UN war crimes court jails ex-Yugoslav army chief
A UN court Tuesday sentenced ex-Yugoslav army chief Momcilo Perisic to 27 years in jail for war crimes and crimes against humanity, including for his role in the 1995 Srebrenica massacre.
"For these crimes the chamber by majority sentences you to a single term of 27 years in prison," Judge Bakone Moloto told Perisic, the highest ranking member of the former Yugoslav army, in a hearing before the International Criminal Tribunal for the former Yugoslavia in the Hague (ICTY).
Chief of the Yugoslav army's general staff between 1993 and 1998, Perisic gave personnel, officers, weapons and logistical support to the Bosnian Serb army as well as the self-proclaimed republic of Krajina's army, knowing it would be used to wage war and commit crimes against Muslim civilians, the judge said.
Judges found Perisic, 67, guilty of 12 of the 13 charges levelled against him, including for his role in the 1992-95 siege of Bosnian capital Sarajevo, the shelling of Zagreb by Croation Serbs in May 1995 -- and the Srebrenica massacre in July 1995.
Bosnian Serb forces murdered some 8,000 Muslim men and boys at Srebrenica in Europe's worst atrocity since World War II.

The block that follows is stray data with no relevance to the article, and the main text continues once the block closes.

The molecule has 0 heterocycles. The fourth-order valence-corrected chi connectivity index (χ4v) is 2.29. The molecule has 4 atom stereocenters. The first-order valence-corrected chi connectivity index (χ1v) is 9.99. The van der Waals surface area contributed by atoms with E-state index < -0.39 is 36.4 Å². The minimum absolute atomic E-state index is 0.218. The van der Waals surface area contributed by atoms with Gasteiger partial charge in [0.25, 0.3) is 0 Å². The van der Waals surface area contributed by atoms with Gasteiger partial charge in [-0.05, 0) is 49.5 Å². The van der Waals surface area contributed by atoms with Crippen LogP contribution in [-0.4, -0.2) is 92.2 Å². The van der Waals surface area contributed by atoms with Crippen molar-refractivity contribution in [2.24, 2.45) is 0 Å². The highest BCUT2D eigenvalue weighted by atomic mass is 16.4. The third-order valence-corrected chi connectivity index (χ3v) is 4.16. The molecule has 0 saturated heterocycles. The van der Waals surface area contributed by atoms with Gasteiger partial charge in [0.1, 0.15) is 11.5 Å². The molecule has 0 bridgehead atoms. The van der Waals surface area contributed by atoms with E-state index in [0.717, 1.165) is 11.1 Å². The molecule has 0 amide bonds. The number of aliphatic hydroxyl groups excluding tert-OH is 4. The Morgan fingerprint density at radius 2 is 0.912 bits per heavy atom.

Moloto, clearing Perisic on a count of extermination at Srebrenica, said the former general "could not have foreseen" that the Bosnian Serb army (VRS) would exterminate Muslims after the UN-protected enclave fell. Yet after learning of the massacre he still provided support for the Serb troops.
"You kept providing assistance to the VRS for months after being informed of the VRS's enormous massacre in Srebrenica," the judge said.
Prosecutors in March asked for life imprisonment against Perisic, a close collaborator of late Serbian strongman Slobodan Milosevic who died in his Hague detention cell in 2006.
Perisic is the only senior Yugoslav official to be sentenced before the ICTY for the Srebrenica massacre after Milosevic, also implicated in the mass kilings, died mid-trial.
The 18 other defendants for their role at Srebrenica are mainly Bosnian Serbs including the ICTY's most-wanted man until arrested in May, former Bosnian army chief Ratko Mladic.
Some of Perisic's former subordinates have already been tried before the ICTY including former VRS general Stanislav Galic, sentenced on appeal to life in prison in November 2006 for conducting a campaign of "terror against the civilian population" during the siege of Sarajevo.
© 2011 AFP